PMB with biogenic material reduces climate impact

Nypol RE is a newly developed, polymer-modified bitumen with biogenic material that increases the useful life of the pavement while reducing climate impact.

An important aspect of the work to reduce a product’s environmental impact is to increase its service life. And if you can improve the opportunity for circularity, i.e. reusing or recycling the product, that is another benefit. Both of these properties are characteristics of bitumen in road applications; in addition to the long service life, asphalt is 100% reusable.

“By adding polymers, you can further extend the service life of a road,” says Jenny-Ann Östlund, Nynas Bitumen Technology Manager. ”One downside is that a PMB in itself has a larger climate impact due to the relatively large contribution of the polymers to its carbon footprint. This is in a way compensated by the longer service life.”

To reduce the climate impact even further, Nynas has developed the Nypol RE range – PMBs that contain material with biogenic carbon, which compensates for the increased footprint from polymers without affecting the extended service life that they provide.

“Viewed over a life cycle perspective, that’s the whole service life of the product, this results in a significantly reduced climate impact,” confirms Jenny-Ann Östlund.

There is a high level of interest in Nypol RE among road authorities and contractors. The product has already been used in asphalt surfaces on heavily trafficked roads in Sweden and the UK, where there have been very strict demands in terms of both sustainability and a reduced carbon footprint.

The use of biogenic material in the binder is in line with leading construction materials group Breedon’s objective to continuously reduce the impact of their operations on people and the environment. This explains why they chose Nypol RE for a car park in Nottinghamshire, where the typical tight turning circles and heavy abrasion are often problematic.

“We are proud to be the first asphalt manufacturer and contractor in the UK to produce and lay an asphalt using a polymer modified bitumen containing a biogenic component,” says Tony Wilson, Technical Director at Breedon.

The analyses and evaluations performed by Breedon before work could commence produced only positive answers. “The properties of the asphalt and test results clearly demonstrate there is very little difference in performance between Nypol RE 103, the PMB with biogenic material, and Nypol 103,” explains Tony Wilson.

The experiences from Nottinghamshire illustrate the importance of innovative development work and how Nynas, together with its customers, can boost work on sustainability in the industry.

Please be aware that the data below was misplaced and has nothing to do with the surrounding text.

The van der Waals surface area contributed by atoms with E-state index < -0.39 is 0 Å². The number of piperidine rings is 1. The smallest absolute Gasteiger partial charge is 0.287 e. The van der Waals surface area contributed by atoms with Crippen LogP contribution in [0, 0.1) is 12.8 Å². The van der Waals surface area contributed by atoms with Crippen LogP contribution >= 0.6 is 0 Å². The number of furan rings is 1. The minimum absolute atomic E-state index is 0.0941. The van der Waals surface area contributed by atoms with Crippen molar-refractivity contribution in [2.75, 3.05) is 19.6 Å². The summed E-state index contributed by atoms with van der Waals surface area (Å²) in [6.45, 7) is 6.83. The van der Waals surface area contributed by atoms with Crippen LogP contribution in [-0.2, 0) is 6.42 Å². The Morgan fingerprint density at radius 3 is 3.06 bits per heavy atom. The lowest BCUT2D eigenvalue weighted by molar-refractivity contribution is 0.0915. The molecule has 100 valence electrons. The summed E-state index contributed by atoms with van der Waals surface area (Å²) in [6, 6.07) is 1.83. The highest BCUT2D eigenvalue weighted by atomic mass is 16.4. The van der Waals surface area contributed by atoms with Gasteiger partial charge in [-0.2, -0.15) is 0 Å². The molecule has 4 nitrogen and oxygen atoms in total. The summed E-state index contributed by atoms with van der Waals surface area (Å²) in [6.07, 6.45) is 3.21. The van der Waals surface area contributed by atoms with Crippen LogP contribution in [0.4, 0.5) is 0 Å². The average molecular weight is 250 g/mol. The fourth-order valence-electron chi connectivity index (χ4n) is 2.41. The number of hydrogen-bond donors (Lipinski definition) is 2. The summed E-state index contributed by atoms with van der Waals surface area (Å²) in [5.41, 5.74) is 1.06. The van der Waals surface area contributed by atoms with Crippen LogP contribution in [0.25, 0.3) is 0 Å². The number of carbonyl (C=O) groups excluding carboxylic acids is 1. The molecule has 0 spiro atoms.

“This new binder is a major change for the industry, with the ability to now offer a PMB performing asphalt with a lower CO2 footprint, which will significantly reduce a pavement’s environmental impact,” confirms Tony Wilson.

We can look at another current example from Sweden and the construction group Skanska, whose goal is to gradually reduce the climate impact from their asphalt products, so they can be climate-neutral by 2045.

One important step in this direction was taken last autumn, when they installed a new pavement, with a total area of 35,000 m2, on a section of road with heavy traffic in Malmö in Southern Sweden. Nypol RE was used for some of this surface, as the client wanted a solution with the smallest possible carbon footprint.

Before surfacing work started, Skanska conducted laboratory studies in order to assess and compare functional properties in the asphalt mixture made with Nypol RE with a reference using conventional PMB.

“We were unable to identify any differences between the two types,” says Kenneth Olsson, Skanska’s asphalt specialist.

The paving team could also confirm that the new binder flows more freely when discharging compared with a regular PMB, and that the asphalt mixture has really good workability.

In summary, the two projects in the UK and Sweden are excellent examples of how actors in the industry can work together to develop quality products that provide both a long useful life and reduced climate impact.

Further reading

See all news

Appreciated Safety Day in Norway

To minimise the risk of accidents and injuries when loading and unloading bitumen, Nynas holds annual driver meetings.

Brains of Nynas: Sarah Badley

Sarah Badley works as Bitumen Sales Manager, covering the North of England, but is also responsible for the Nynas Bitumen Customer Service Centre in the UK. She joined Nynas in 2014, having spent many years working in the motor industry with brands including Porsche, Mercedes-Benz and BMW. Find out what's on her mind.

Ring road around Umeå, Sweden

Umeå, the biggest city in the northern part of Sweden, has for many years had problems with poor air quality due to heavy traffic passing through central parts of the city. To meet environmental quality standards, and also to improve road safety and accessibility, a new, 30-kilometre ring road is currently being built around the city.